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« Reply #26 on: January 23, 2013, 04:20:10 PM »

Well, another mystery is also that St. Paul alludes to the saints of the Church also becoming judges, even of angels:

Quote from: 1 Corinthians 6
If any of you has a dispute with another, do you dare to take it before the ungodly for judgment instead of before the Lord’s people? 2 Or do you not know that the Lord’s people will judge the world? And if you are to judge the world, are you not competent to judge trivial cases? 3 Do you not know that we will judge angels? How much more the things of this life! 4 Therefore, if you have disputes about such matters, do you ask for a ruling from those whose way of life is scorned in the church? 5 I say this to shame you. Is it possible that there is nobody among you wise enough to judge a dispute between believers? 6 But instead, one brother takes another to court—and this in front of unbelievers!

This interests me as well. One thought is that perhaps St. Paul means that the Saints will judge the world in the sense that when God judges us, we will be compared to the standard that they set. That by them living such righteous lives of faith, they are--in a sense--judging and/or condemning the world by showing the world an example, and most of the world still refuses to follow it.
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« Reply #27 on: January 23, 2013, 04:35:53 PM »

The toll-houses don't bother me, the only thing about them that bothers me is the concept that Angels and Demons will be the ones to judge me. The fact that God seems so distant in this concept is frightening to me, and it seems like the concept of Angels/Demons judging me undermines the mercy of God. If demons and angels want to tempt me, take me to all these places and accuse me and all this crap, I don't mind, but is it so much to ask for that God judges me and not them?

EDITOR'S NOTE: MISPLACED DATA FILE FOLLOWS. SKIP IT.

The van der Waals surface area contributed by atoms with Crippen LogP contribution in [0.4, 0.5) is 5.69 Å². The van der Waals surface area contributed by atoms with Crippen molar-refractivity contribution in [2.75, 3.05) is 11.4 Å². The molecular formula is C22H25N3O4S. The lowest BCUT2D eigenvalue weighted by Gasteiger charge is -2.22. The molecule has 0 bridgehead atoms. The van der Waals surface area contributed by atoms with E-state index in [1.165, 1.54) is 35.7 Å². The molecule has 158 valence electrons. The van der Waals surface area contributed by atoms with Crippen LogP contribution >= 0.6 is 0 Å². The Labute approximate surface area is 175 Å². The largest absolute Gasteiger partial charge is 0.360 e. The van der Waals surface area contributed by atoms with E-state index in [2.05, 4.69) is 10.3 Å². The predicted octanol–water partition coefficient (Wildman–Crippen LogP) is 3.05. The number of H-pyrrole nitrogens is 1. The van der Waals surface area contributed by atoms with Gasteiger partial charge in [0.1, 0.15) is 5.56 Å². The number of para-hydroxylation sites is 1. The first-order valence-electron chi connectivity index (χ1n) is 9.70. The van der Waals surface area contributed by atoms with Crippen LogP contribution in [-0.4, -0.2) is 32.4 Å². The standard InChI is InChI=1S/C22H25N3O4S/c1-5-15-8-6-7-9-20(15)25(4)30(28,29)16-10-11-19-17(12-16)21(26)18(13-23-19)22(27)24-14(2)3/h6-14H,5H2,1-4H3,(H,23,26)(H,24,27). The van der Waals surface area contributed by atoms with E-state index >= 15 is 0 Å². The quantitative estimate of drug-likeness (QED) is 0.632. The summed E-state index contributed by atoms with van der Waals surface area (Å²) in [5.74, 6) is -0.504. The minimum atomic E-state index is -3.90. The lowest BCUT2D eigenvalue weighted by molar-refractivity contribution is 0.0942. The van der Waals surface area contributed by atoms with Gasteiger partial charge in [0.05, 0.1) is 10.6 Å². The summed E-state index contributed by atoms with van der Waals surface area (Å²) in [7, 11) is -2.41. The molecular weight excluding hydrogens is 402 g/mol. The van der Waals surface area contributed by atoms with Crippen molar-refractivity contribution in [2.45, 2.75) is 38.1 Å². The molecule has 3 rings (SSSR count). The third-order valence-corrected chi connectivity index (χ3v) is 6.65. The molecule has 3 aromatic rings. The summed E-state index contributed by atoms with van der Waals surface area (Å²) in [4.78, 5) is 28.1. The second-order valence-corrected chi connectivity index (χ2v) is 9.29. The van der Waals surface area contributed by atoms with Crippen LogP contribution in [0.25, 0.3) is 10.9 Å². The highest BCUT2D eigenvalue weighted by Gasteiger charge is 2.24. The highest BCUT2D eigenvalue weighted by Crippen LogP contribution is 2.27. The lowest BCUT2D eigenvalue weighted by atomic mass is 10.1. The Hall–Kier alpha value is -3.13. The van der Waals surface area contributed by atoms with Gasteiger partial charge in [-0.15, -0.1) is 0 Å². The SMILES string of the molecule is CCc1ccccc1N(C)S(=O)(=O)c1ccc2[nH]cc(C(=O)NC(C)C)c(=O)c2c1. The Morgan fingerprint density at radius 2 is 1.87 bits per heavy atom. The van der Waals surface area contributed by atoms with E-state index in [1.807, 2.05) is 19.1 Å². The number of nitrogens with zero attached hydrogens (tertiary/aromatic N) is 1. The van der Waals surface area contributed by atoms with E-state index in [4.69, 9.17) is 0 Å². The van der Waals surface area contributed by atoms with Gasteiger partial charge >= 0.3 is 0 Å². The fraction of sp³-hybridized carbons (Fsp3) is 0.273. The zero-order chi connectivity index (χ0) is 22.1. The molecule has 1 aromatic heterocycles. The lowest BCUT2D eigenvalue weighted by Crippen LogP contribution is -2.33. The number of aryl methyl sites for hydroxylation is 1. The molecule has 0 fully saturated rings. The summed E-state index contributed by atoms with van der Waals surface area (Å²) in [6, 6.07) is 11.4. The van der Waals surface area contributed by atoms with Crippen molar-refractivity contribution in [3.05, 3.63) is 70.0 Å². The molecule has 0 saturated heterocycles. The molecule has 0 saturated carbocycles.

That is the thing, the demons and angels are more like lawyers, not judges.

This is a very important point.  I find that critics of the toll-house teaching approach this subject with a literalist Protestant fundamentalist mentality which typically doesn't characterize their approach to other subjects within Orthodox theology.  For instance, Protestants are so afraid to detract from the glory due to God that they completely ignore, and even protest against, the role that God has given to the saints and angels in the economy of our salvation.  Saints and angels are not to be worshiped as God, but God Himself has given them a role to play.  Our guardian angel has been given to us by God Himself to help and protect us, and the saints and angels may intercede for us before God.  The fact that they have such roles, and the fact that we acknowledge their roles, does not mean that we therefore put all of our hope in the saints and angels and forget about God.  It also does not mean that the saints and angels save us rather than God. 

Similarly, with regard to the so-called toll-house teaching, the Lord himself speaks of angels carrying the soul away at the time of death.  In the story of the rich man and Lazarus, the Lord says that "So it was that the beggar died, and was carried by the angels to Abraham's bosom (Luke 16:22)."  In the story of the rich fool who stored up treasure and then died, the Lord said, "But God said to him, 'Fool! This night your soul will be required of you; then whose will those things be which you have provided (Luke 12:20)?'"  In this text, "required" could also be translated "demanded".  The Fathers have pointed out that this "demanded" refers to the fact that while angels carry the souls of those pleasing to God to Paradise, demons carry away the souls of those who are not fit for the kingdom of heaven.  This is just to point out that the angels and demons have a role to play in carrying out the particular judgment after the separation of the soul and body.  To recognize that they have this role affirms rather than denies the Scriptures, and affirms the way in which God has chosen for our judgment occur rather than denying God's role in judging us.  As with much of Orthodox teaching, it is not a matter of "either/or", but "both".  The Particular Judgment is not the Final Judgment, neither is God absent from the Particular Judgment just because the angels and demons have a role to play.